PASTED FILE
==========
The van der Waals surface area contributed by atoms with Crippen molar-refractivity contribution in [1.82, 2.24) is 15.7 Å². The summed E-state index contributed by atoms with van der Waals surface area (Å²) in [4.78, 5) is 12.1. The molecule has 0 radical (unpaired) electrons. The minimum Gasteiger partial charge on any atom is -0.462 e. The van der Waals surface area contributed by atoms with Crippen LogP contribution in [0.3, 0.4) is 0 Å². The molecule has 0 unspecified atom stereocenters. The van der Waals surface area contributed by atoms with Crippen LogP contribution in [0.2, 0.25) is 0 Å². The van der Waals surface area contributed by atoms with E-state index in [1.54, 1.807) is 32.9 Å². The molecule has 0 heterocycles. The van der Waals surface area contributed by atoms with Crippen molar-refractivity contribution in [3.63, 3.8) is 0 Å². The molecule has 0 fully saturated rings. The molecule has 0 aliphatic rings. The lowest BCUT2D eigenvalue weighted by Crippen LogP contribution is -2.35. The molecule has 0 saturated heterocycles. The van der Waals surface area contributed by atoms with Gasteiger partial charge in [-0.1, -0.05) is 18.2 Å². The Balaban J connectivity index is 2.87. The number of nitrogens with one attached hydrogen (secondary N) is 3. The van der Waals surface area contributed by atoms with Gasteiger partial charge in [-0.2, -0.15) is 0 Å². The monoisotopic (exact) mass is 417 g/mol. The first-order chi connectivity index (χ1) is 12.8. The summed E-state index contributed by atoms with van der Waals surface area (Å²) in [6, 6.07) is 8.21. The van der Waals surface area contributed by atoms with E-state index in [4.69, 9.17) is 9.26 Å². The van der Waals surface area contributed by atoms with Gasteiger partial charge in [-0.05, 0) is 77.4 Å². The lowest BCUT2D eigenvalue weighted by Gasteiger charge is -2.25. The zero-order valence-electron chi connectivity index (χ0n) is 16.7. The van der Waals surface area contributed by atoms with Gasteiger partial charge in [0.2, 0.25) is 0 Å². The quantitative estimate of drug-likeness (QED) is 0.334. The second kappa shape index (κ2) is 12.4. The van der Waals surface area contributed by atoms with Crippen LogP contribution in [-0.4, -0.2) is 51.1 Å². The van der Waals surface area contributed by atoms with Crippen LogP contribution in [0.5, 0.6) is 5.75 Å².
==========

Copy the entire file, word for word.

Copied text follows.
The van der Waals surface area contributed by atoms with Crippen molar-refractivity contribution in [1.82, 2.24) is 15.7 Å². The summed E-state index contributed by atoms with van der Waals surface area (Å²) in [4.78, 5) is 12.1. The molecule has 0 radical (unpaired) electrons. The minimum Gasteiger partial charge on any atom is -0.462 e. The van der Waals surface area contributed by atoms with Crippen LogP contribution in [0.3, 0.4) is 0 Å². The molecule has 0 unspecified atom stereocenters. The van der Waals surface area contributed by atoms with Crippen LogP contribution in [0.2, 0.25) is 0 Å². The van der Waals surface area contributed by atoms with E-state index in [1.54, 1.807) is 32.9 Å². The molecule has 0 heterocycles. The van der Waals surface area contributed by atoms with Crippen molar-refractivity contribution in [3.63, 3.8) is 0 Å². The molecule has 0 fully saturated rings. The molecule has 0 aliphatic rings. The lowest BCUT2D eigenvalue weighted by Crippen LogP contribution is -2.35. The molecule has 0 saturated heterocycles. The van der Waals surface area contributed by atoms with Gasteiger partial charge in [-0.1, -0.05) is 18.2 Å². The Balaban J connectivity index is 2.87. The number of nitrogens with one attached hydrogen (secondary N) is 3. The van der Waals surface area contributed by atoms with Gasteiger partial charge in [-0.2, -0.15) is 0 Å². The monoisotopic (exact) mass is 417 g/mol. The first-order chi connectivity index (χ1) is 12.8. The summed E-state index contributed by atoms with van der Waals surface area (Å²) in [6, 6.07) is 8.21. The van der Waals surface area contributed by atoms with E-state index in [4.69, 9.17) is 9.26 Å². The van der Waals surface area contributed by atoms with Gasteiger partial charge in [-0.05, 0) is 77.4 Å². The lowest BCUT2D eigenvalue weighted by Gasteiger charge is -2.25. The zero-order valence-electron chi connectivity index (χ0n) is 16.7. The van der Waals surface area contributed by atoms with Gasteiger partial charge in [0.2, 0.25) is 0 Å². The quantitative estimate of drug-likeness (QED) is 0.334. The second kappa shape index (κ2) is 12.4. The van der Waals surface area contributed by atoms with Crippen LogP contribution in [-0.4, -0.2) is 51.1 Å². The van der Waals surface area contributed by atoms with Crippen LogP contribution in [0.5, 0.6) is 5.75 Å².